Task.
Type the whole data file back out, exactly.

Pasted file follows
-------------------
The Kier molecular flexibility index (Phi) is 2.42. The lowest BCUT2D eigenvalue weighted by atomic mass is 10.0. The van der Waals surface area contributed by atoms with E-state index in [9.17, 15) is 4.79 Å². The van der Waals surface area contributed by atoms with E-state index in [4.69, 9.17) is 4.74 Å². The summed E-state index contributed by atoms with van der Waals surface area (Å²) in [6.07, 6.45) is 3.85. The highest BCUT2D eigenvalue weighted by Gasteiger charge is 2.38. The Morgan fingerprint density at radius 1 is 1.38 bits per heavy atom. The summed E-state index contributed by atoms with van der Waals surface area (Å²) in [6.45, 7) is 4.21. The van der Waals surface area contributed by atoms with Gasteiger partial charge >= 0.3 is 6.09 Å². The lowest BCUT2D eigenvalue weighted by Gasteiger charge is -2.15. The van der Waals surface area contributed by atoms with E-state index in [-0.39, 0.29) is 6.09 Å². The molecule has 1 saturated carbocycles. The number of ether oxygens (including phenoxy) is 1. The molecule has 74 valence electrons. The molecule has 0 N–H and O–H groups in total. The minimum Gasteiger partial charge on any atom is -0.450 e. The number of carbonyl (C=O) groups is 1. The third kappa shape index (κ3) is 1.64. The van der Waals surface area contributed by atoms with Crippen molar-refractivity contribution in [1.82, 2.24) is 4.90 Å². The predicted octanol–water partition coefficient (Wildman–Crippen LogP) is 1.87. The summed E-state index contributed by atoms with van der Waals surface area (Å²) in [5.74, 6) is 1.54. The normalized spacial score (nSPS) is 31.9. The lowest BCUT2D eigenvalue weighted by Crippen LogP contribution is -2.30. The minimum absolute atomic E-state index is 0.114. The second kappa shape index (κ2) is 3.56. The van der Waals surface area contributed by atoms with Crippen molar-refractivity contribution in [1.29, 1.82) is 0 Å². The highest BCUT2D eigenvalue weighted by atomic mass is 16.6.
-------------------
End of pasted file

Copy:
The Kier molecular flexibility index (Phi) is 2.42. The lowest BCUT2D eigenvalue weighted by atomic mass is 10.0. The van der Waals surface area contributed by atoms with E-state index in [9.17, 15) is 4.79 Å². The van der Waals surface area contributed by atoms with E-state index in [4.69, 9.17) is 4.74 Å². The summed E-state index contributed by atoms with van der Waals surface area (Å²) in [6.07, 6.45) is 3.85. The highest BCUT2D eigenvalue weighted by Gasteiger charge is 2.38. The Morgan fingerprint density at radius 1 is 1.38 bits per heavy atom. The summed E-state index contributed by atoms with van der Waals surface area (Å²) in [6.45, 7) is 4.21. The van der Waals surface area contributed by atoms with Gasteiger partial charge >= 0.3 is 6.09 Å². The lowest BCUT2D eigenvalue weighted by Gasteiger charge is -2.15. The van der Waals surface area contributed by atoms with E-state index in [-0.39, 0.29) is 6.09 Å². The molecule has 1 saturated carbocycles. The number of ether oxygens (including phenoxy) is 1. The molecule has 74 valence electrons. The molecule has 0 N–H and O–H groups in total. The minimum Gasteiger partial charge on any atom is -0.450 e. The number of carbonyl (C=O) groups is 1. The third kappa shape index (κ3) is 1.64. The van der Waals surface area contributed by atoms with Crippen molar-refractivity contribution in [1.82, 2.24) is 4.90 Å². The predicted octanol–water partition coefficient (Wildman–Crippen LogP) is 1.87. The summed E-state index contributed by atoms with van der Waals surface area (Å²) in [5.74, 6) is 1.54. The normalized spacial score (nSPS) is 31.9. The lowest BCUT2D eigenvalue weighted by Crippen LogP contribution is -2.30. The minimum absolute atomic E-state index is 0.114. The second kappa shape index (κ2) is 3.56. The van der Waals surface area contributed by atoms with Crippen molar-refractivity contribution in [1.29, 1.82) is 0 Å². The highest BCUT2D eigenvalue weighted by atomic mass is 16.6.